The markets might be in rally mode, but it always pays to keep a good solid hedge or two in play to counter the surprises that lurk just over the horizon, writes David Chapman of Investor’s Digest of Canada.
Despite continuing efforts to tamp down tensions, war with Iran remains a very real possibility.
The world has been brought to a boil by decisions by both the US and the European Union to hem Iran in with economic sanctions.
The West says Iran is building nuclear bombs. Iran says its nuclear program is purely peaceful. Evidence from intelligence sources, as well as the International Atomic Energy Agency, suggests Iran’s nuclear program is nowhere near advanced as the West says.
Among the West’s sanctions is a ban on international banks dealing with Iran’s central bank, along with penalties if they do. The ban is intended to strike at Iran’s oil exports, for which payment is normally made in US dollars. Iran has responded by cutting deals with Russia, China, India, and other Asian countries for payment in gold, yuan, or other currencies.
The Ban Thickens
The EU then banned any dealing with Iran’s central bank in gold or other precious metals, as well as banning all new contracts to import, purchase, or transport Iranian oil.
Both India and China rely heavily on Iran for oil—in China’s case, for 15% of its supply. Iran now pumps out 3.5 to 4.2 million barrels of oil a day, of which it exports 2.5 million barrels.
It’s the world’s fifth-largest oil producer behind Saudi Arabia, Russia, the US, and China. Iran also boasts the third biggest oil reserves in the world, estimated at 136 billion barrels. In addition, it has the world’s second biggest reserves of natural gas.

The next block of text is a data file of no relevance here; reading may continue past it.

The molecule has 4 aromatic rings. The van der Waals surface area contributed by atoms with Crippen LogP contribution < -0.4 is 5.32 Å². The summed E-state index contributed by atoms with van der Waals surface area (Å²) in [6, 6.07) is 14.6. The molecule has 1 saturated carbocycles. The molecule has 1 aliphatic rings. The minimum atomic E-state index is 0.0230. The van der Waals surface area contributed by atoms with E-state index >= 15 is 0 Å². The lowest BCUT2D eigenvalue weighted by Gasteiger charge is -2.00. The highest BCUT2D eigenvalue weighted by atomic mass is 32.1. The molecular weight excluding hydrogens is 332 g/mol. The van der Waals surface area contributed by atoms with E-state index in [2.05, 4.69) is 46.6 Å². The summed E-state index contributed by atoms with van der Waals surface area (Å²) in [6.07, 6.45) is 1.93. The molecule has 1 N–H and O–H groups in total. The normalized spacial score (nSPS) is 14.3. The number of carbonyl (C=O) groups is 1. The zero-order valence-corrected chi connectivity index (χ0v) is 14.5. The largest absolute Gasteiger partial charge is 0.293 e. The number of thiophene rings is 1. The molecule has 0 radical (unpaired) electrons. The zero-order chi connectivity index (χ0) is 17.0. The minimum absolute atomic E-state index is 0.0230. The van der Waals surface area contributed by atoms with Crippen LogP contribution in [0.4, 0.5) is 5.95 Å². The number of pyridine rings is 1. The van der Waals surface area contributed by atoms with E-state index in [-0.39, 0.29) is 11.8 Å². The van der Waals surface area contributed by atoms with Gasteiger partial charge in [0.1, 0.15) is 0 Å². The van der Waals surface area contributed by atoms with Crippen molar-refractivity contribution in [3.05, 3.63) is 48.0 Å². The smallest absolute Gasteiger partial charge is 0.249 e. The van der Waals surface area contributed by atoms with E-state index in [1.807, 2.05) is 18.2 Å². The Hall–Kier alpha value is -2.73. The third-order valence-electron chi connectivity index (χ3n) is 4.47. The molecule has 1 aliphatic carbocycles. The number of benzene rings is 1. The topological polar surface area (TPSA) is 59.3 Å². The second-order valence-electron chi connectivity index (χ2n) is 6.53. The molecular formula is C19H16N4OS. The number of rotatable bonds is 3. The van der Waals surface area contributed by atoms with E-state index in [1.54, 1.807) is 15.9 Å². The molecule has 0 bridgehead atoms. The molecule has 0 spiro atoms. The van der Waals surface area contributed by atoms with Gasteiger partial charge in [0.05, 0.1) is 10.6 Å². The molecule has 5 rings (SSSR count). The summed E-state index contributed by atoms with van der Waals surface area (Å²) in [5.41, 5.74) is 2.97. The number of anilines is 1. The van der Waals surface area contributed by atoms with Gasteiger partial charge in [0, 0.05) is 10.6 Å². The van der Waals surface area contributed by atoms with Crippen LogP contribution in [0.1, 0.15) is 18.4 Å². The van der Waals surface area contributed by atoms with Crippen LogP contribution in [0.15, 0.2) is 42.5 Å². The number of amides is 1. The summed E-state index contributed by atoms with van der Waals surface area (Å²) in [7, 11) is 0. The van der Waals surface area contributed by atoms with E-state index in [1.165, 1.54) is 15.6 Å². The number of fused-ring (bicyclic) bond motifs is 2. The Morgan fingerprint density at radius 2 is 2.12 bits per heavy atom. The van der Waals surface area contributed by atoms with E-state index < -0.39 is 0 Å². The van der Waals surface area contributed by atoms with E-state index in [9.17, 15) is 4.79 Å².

What’s particularly scary about the growing crisis is the willingness of countries to pay for Iranian oil in currencies other than the US dollar, thus allowing Tehran to thumb its nose at the West. That these countries depend on Iran to fuel their economies isn’t lost in the rhetoric that now characterizes the Iranian debate.
Moreover, the willingness of China, Russia, India, and others to evade the sanctions raises the potential for broader conflict.
These countries are also prepared to thumb their noses at the US dollar. True, the greenback remains the world’s reserve currency. But if its use in global trade were to decline, there could be grave consequences not only for the currency, but for the US economy as well.
From America’s perspective, the trillions of US dollars now sloshing around the world must remain in circulation. A drop in demand for dollars could send the US into a deep recession.
Gold Still a Good Bet
What, then, is an investor to do?
Certainly, he should continue to hold gold and bullion as a base for his portfolio. And investors can buy stocks or funds that hold bullion on a segregated basis.
Another vehicle, the Central Fund of Canada (CEF) holds both gold and silver, but isn’t segregated. As a closed-end fund, it can trade at a discount or a premium to its net asset value.
Investors can also consider parking their money at The Royal Canadian Mint (Toronto: MNT). Its notes hold gold, but are not segregated.
And can investors hold oil? Yes, they can. And they can do so through an exchange traded fund, the Horizons Winter Term NYMEX Crude Oil (Toronto: HUC).
By using NYMEX crude oil futures, the fund mimics the rise in oil prices. But unlike the bullion funds, the Horizons ETF uses derivatives.